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Ask a Vet: My Dog Ate Grapes

 

If your dog ate grapes, you are rightfully concerned. While certain types of fruit can be beneficial to dogs, some can be more on the risky side. Grapes and raisins can be toxic in dogs and dogs tend to eat them readily due to their sweet, appealing flavors. Left unattended, dogs may therefore eat large amounts straight from the vineyards or straight from the table. Following is some information on grape and raisin toxicity in dogs, symptoms, diagnosis and treatment from veterinarian Dr. Crnec.

Dog ate grapes, grape toxicity in dogs
If your dog ate grapes, consult with your vet.

My Dog Ate Grapes!

Grapes and raisins, including organic and pesticide-free varieties, as well as seeded and seedless types, can be extremely toxic to dogs. The accent is put on the word can. It is an interesting fact, that not all dogs are sensitive to grapes and raisins. Newer scientific data suggest that some dogs are genetically predisposed to grapes toxicity while others are not.

Common risk factors associated with grapes poisoning include: owners feeding dogs with grapes/raisins or foods that contain grapes/raisins, grapes left out in fruit bowls, open containers of trail mixes containing raisins, spoiled grapes thrown in the garbage, grapes growing in the garden and wild grapes.

If your dog ate grapes, consider that0 grape varieties are potentially toxic to dogs. That includes: seeded and seedless varieties, organic, home grown, commercially grown and wild grapes, fresh grapes, frozen grapes, dried grapes (raisins) and grape juices and foods containing grape/raisin products.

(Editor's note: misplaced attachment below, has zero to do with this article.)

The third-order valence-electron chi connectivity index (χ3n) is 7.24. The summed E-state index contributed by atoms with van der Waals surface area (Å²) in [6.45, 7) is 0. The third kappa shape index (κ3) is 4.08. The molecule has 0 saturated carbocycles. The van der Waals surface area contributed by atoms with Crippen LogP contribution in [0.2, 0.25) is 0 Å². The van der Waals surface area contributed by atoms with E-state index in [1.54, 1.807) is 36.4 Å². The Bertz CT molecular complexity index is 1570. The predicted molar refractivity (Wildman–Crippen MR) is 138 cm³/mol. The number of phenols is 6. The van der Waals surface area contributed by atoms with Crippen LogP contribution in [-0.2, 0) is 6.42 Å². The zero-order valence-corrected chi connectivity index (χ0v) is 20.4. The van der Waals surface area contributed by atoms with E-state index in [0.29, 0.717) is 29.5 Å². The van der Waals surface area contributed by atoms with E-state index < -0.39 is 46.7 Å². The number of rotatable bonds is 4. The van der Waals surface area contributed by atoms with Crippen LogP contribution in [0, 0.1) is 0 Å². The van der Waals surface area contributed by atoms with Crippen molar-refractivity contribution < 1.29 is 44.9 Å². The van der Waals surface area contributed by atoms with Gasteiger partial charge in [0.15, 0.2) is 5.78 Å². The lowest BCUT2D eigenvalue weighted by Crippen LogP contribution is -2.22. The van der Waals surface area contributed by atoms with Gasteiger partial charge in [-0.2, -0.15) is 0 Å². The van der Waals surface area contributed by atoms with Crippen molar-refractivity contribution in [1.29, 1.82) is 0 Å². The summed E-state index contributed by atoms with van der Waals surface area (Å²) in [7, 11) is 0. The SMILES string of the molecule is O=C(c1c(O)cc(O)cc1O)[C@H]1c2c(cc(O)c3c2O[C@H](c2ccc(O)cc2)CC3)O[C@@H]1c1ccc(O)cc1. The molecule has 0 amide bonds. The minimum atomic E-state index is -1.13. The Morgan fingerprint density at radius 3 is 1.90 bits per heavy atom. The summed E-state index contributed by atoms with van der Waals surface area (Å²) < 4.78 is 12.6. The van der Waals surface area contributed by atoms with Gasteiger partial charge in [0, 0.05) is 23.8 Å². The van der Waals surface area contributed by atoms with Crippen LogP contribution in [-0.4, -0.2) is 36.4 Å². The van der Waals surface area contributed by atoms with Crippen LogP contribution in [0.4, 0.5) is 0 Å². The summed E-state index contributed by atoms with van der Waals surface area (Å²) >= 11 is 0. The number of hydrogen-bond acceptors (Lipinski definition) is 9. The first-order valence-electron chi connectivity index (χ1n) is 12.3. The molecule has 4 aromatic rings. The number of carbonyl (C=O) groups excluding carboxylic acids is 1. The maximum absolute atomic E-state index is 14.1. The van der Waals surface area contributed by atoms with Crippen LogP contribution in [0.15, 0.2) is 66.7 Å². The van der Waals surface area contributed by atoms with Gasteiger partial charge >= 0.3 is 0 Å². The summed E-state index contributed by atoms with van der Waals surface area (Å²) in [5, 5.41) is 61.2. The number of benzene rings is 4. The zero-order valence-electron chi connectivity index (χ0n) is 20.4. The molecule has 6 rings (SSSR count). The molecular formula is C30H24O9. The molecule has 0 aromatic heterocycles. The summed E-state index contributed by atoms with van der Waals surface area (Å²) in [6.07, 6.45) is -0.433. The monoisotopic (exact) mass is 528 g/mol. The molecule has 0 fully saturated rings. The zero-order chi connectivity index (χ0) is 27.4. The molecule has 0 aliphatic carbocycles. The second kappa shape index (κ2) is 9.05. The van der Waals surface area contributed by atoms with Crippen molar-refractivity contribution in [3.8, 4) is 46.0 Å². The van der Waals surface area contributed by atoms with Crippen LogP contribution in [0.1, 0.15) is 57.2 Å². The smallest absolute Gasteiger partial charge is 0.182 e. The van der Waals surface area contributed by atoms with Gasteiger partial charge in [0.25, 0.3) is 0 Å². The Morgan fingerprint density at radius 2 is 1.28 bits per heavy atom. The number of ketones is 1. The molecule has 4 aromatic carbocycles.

Did you know? Currants belong in the grape family. According to the Pet Poison Control, currants are moderate to severaly toxic to dogs.

Grape Toxic Dose in Dogs  

Although generally speaking, the toxic dose is around 32 grams of grapes and 11-30 grams of raisins per kilogram of the dog’s body weight, some dogs are capable of eating significantly larger amounts without displaying any signs of intoxication.’

On the flip side, in some dogs, only 2 to 3 pieces are enough to cause poisoning. On a per-weight basis, raisins are approximately 4.5 percent more concentrated than fresh grapes.

There are currently no reported breed, age or gender predispositions to developing grape toxicity. However, it is safe to assume that dogs already suffering from kidney diseases are at higher risk of developing acute renal failure.

Unfortunately, the exact mechanism of grapes toxicity is not fully understood. The only scientifically backed-up data is that the toxicity is not necessarily dose-dependant. This means there is no relationship between the amount of ingested fruit and the severity of the toxic reaction.




Symptoms of Grape/Raisin Toxicity in Dogs 

Data collected from veterinary clinics show that dogs manifest initial signs of intoxication 6 to 12 hours after indigestion. The ultimate effect, anuric renal failure, develops within 72 hours of indigestion. The term anuric renal failure describes kidney impairment that leads to inability to produce urine and excrete waste products. The retained waste products accumulate in the dog’s body and lead to detrimental effects.